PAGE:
Is the Redmond-based tech giant finally ready to re-enter the mobile market?
Microsoft’s critically-acclaimed Surface brand is set to receive as many as three new additions this year. If reports and rumors prove true, 2019 might very well be the year when Microsoft would finally unveil a device that would allow it to re-enter the mobile market — the highly-elusive, near-mythical Surface Phone.
According to a Forbes report, three new Surface devices are expected to be launched by Microsoft within the next 12 months. The first of these is the Surface “Libra,” a portable device that is designed to take on the lower-end market. According to reports, Libra will be equipped with a USB-C connector instead of Microsoft’s proprietary Surface connector and would be taking on devices such as Apple’s iPad and Google’s Chromebooks. A keyboard cover is also rumored for the device.
Apart from Libra, Microsoft is also expected to unveil its next-generation Surface Pro machine, codenamed “Carmel.” While Microsoft has dropped the numbers from its flagship hybrid line, the current-generation device could be considered the Surface Pro 5. With this in mind, the tentatively-named Surface Pro 6 is expected to feature major bumps in specs, including Intel’s latest-generation processors and faster LTE capabilities.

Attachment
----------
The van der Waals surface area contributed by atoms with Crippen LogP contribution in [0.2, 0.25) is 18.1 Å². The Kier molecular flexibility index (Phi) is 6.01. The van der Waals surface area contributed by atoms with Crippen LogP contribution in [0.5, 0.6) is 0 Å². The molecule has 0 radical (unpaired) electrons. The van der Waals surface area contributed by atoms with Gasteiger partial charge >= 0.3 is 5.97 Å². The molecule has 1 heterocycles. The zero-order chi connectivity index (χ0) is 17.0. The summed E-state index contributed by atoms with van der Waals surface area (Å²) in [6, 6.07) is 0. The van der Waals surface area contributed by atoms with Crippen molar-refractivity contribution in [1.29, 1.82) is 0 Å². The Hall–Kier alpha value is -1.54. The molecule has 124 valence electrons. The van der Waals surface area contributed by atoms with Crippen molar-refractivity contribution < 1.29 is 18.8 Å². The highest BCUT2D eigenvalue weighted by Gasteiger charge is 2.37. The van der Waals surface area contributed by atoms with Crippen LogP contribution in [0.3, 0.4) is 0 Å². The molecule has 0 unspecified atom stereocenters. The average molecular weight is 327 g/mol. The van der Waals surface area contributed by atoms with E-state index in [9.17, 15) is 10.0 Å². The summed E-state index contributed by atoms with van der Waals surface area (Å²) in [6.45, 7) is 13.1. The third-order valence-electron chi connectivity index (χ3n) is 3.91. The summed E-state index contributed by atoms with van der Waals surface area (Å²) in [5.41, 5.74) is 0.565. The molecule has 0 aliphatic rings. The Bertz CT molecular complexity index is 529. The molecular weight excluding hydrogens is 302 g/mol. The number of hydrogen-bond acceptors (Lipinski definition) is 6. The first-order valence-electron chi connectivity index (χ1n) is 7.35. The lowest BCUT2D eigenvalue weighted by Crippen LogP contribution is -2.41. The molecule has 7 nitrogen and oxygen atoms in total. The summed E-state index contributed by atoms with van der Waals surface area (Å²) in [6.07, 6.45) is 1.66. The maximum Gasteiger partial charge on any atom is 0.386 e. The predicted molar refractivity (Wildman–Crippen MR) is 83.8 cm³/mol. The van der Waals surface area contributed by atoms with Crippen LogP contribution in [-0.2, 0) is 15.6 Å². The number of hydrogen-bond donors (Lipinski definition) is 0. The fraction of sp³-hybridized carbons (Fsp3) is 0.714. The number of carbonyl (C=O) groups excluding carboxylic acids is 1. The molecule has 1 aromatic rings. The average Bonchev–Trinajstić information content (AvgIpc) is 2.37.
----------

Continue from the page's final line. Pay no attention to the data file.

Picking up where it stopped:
Perhaps the most highly-anticipated device in Microsoft’s upcoming offerings is the Surface “Andromeda,” a portable device designed to be used as a handheld and as a full productivity machine. Andromeda has been making its rounds in the rumor mill for years as the near-mythical Surface Phone, and so far, Microsoft has been incredibly tight-lipped about the device. This year, however, with the device’s patents being published and with work on its operating system seemingly underway, the Redmond-based tech giant finally seems ready to unveil the device.
According to Thurrott, an authority in the tech industry, internal documents from Microsoft indicated that Andromeda, or the Surface Phone, is set for release sometime in 2018. Based on Microsoft’s documentation, the Surface Phone would be a pocketable device that would be versatile enough to engage a wide variety of users.
Perhaps its most attractive feature is its rumored capability to support full-fledged Windows apps. With this capability in Andromeda’s repertoire, Microsoft is attempting to ensure that its device becomes the handset of choice for individuals who value portability and true productivity.
With this in mind, Andromeda could very well be Microsoft’s most important device in years. If the tech giant designs and markets the device correctly, Microsoft could make an entirely new product category, similar to how Samsung kickstarted the phablet industry with the first Galaxy Note. If not, Andromeda might end up just like Microsoft’s Lumia devices — great, but largely forgotten.
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